It was getting dark, and the light from the kerosene lamp did nothing to improve the appearance of the money. Reluctantly, they turned away from their ruined treasure and tried to come up with some solution. Was there any way they might manage to hold on to their land if they couldn't make the payment? Would anyone believe them when they claimed the money had gone bad by some strange freak of nature? They finally had to admit, the situation apeared hopeless. If they lost their land, they would have no choice except to move back in with Glover's parents.

The evening temperature dropped and Lucille and Glover went to bed early in order to keep warm beneath the heavy quilts. He held her close as she cried herself to sleep. It had been his idea to bury the money, so he felt responsible for what had happened. Fine provider I am, he thought.  Lucille could be in college making something of her life, if I hadn't insisted that she marry me. I've made so many promises, I haven't been able to keep. 

The next morning after a restless night, Lucille hopped out of bed and ran to see if maybe the whole thing had been a bad dream. The money appeared much the same as it had the night before. Her heart sank. Glover refused to look at the money. He was so discouraged, he could barely choke down the breakfast that Lucille prepared.

By mid-morning, the sun was streaming through the window and lighting some of the bills. Lucille noticed they were starting to dry. She picked up one, and a fine white power fell from the bill. A ray of hope sprang up in her chest. She grabbed the bills and hurried to the clothesline in the back where the rays from the sun were already beating down. She pinned each bill to the line and closed her eyes and prayed.

An hour later, Lucille returned and found the bills dry. As she gathered them from the line, the white powder came off on her hand. The sun had killed the mold that was growing on them. As the powder fell away, the writing and portrait of Benjamin Franklin reappeared. "Thank God!" she cried, rushing inside to show Glover.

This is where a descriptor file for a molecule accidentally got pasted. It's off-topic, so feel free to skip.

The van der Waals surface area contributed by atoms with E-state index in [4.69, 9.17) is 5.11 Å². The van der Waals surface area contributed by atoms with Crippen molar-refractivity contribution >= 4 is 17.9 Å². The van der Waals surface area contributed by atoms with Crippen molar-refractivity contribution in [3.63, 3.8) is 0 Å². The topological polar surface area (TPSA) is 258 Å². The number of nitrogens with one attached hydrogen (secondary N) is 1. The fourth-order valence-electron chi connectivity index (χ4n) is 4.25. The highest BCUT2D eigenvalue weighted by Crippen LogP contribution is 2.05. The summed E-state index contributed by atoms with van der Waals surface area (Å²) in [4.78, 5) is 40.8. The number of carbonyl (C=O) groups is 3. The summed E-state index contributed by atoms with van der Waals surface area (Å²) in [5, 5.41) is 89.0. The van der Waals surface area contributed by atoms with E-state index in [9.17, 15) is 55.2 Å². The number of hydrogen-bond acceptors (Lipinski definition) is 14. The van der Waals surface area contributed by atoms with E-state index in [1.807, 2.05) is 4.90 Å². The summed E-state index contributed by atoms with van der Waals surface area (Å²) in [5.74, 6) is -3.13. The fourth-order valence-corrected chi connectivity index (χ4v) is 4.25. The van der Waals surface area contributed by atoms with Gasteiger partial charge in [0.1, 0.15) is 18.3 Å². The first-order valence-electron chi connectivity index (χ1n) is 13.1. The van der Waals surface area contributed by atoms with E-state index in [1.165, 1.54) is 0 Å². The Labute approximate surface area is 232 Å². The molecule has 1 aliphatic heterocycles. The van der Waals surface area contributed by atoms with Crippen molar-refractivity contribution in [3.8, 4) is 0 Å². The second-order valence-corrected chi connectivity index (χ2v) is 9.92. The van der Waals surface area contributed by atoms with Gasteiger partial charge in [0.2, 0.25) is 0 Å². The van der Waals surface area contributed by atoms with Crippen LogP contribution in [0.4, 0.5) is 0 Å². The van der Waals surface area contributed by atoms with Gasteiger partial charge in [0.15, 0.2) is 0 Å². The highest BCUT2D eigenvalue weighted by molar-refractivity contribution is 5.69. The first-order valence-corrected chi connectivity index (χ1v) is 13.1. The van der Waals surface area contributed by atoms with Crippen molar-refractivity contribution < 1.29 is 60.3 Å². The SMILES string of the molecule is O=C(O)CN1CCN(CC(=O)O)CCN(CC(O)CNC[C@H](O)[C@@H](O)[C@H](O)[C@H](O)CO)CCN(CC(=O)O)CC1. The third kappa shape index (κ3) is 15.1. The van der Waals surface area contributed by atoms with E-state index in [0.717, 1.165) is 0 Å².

For the next hour, the two of them worked on the bills with toothbrushes to make sure all the powder was completely removed. Never had they felt so happy. Nothing could spoil this day. Tomorrow, they would have a mortgage burning party.

Author Notes This story is true as told to me by my parents. It takes place a couple of years before I was born.


Chapter 2
The New Arrival

By BethShelby

After four years of marriage, Lucille, who was destined to be my mom, began to believe that she might never become a mother. When she brought up the subject, my future dad always found a reason to talk about something else. He had been an only child, and never having been around children, he wasn’t sure that he ever wanted to be around one. Maybe he thought it would mean less attention for him.
 
When they got married, a friend who ran a drug store gave him a case of condoms as a gag gift, but my dad took the gift seriously. He didn’t think they could afford a child, and he wished that Lucille would quit bringing it up.
 
Lucille was the baby of an enormous family, and being alone all day felt strange. In spite of all the work involved with running a home, growing vegetables, and dealing with chickens and cows, she was lonely when Glover spent long hours working in town. It looked as if there would never be more than the two of them.
 
Nevertheless, something went wrong, or maybe in her case, something went right. One day, before Lucille realized she was pregnant, she was looking out her kitchen window and saw, what must have been a vision of a little girl playing in the sand beneath the china berry tree. She knew immediately that the child’s name was Beth, and that her prayers would be answered. Shortly after that, Glover had to get used to the idea that, ready or not, I was on the way.